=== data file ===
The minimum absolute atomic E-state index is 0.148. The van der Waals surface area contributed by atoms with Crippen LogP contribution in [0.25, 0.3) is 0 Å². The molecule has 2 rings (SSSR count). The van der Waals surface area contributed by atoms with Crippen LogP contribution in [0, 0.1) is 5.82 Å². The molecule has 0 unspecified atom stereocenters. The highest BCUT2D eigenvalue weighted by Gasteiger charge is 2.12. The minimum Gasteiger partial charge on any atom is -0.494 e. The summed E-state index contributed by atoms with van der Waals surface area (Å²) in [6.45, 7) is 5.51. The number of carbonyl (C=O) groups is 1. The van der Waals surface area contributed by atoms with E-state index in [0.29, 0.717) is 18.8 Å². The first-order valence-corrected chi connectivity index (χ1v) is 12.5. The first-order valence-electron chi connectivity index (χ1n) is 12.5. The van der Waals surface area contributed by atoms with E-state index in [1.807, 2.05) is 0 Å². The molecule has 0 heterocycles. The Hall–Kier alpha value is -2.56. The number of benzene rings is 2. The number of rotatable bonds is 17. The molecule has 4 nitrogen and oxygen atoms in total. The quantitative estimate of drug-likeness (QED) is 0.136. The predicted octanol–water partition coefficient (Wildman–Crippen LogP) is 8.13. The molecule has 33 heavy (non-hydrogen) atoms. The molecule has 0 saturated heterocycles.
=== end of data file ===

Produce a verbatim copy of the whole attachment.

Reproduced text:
The minimum absolute atomic E-state index is 0.148. The van der Waals surface area contributed by atoms with Crippen LogP contribution in [0.25, 0.3) is 0 Å². The molecule has 2 rings (SSSR count). The van der Waals surface area contributed by atoms with Crippen LogP contribution in [0, 0.1) is 5.82 Å². The molecule has 0 unspecified atom stereocenters. The highest BCUT2D eigenvalue weighted by Gasteiger charge is 2.12. The minimum Gasteiger partial charge on any atom is -0.494 e. The summed E-state index contributed by atoms with van der Waals surface area (Å²) in [6.45, 7) is 5.51. The number of carbonyl (C=O) groups is 1. The van der Waals surface area contributed by atoms with E-state index in [0.29, 0.717) is 18.8 Å². The first-order valence-corrected chi connectivity index (χ1v) is 12.5. The first-order valence-electron chi connectivity index (χ1n) is 12.5. The van der Waals surface area contributed by atoms with E-state index in [1.807, 2.05) is 0 Å². The molecule has 0 heterocycles. The Hall–Kier alpha value is -2.56. The number of benzene rings is 2. The number of rotatable bonds is 17. The molecule has 4 nitrogen and oxygen atoms in total. The quantitative estimate of drug-likeness (QED) is 0.136. The predicted octanol–water partition coefficient (Wildman–Crippen LogP) is 8.13. The molecule has 33 heavy (non-hydrogen) atoms. The molecule has 0 saturated heterocycles.